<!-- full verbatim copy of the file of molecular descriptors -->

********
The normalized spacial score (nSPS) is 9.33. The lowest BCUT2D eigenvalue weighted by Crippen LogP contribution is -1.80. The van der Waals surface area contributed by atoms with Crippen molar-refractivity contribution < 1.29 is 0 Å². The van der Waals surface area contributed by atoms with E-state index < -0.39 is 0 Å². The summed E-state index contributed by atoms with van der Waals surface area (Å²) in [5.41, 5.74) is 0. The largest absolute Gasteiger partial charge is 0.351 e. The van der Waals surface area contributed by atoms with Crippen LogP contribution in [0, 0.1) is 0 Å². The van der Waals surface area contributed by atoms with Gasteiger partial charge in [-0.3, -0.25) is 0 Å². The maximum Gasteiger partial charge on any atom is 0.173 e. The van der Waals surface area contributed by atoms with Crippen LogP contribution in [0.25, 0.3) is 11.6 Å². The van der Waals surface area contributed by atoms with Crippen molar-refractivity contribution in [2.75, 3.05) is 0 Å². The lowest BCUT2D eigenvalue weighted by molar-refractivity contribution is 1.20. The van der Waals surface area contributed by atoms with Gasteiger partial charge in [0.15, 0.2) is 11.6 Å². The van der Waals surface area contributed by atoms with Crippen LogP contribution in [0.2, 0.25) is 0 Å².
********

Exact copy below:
The normalized spacial score (nSPS) is 9.33. The lowest BCUT2D eigenvalue weighted by Crippen LogP contribution is -1.80. The van der Waals surface area contributed by atoms with Crippen molar-refractivity contribution < 1.29 is 0 Å². The van der Waals surface area contributed by atoms with E-state index < -0.39 is 0 Å². The summed E-state index contributed by atoms with van der Waals surface area (Å²) in [5.41, 5.74) is 0. The largest absolute Gasteiger partial charge is 0.351 e. The van der Waals surface area contributed by atoms with Crippen LogP contribution in [0, 0.1) is 0 Å². The van der Waals surface area contributed by atoms with Gasteiger partial charge in [-0.3, -0.25) is 0 Å². The maximum Gasteiger partial charge on any atom is 0.173 e. The van der Waals surface area contributed by atoms with Crippen LogP contribution in [0.25, 0.3) is 11.6 Å². The van der Waals surface area contributed by atoms with Crippen molar-refractivity contribution in [2.75, 3.05) is 0 Å². The lowest BCUT2D eigenvalue weighted by molar-refractivity contribution is 1.20. The van der Waals surface area contributed by atoms with Gasteiger partial charge in [0.15, 0.2) is 11.6 Å². The van der Waals surface area contributed by atoms with Crippen LogP contribution in [0.2, 0.25) is 0 Å².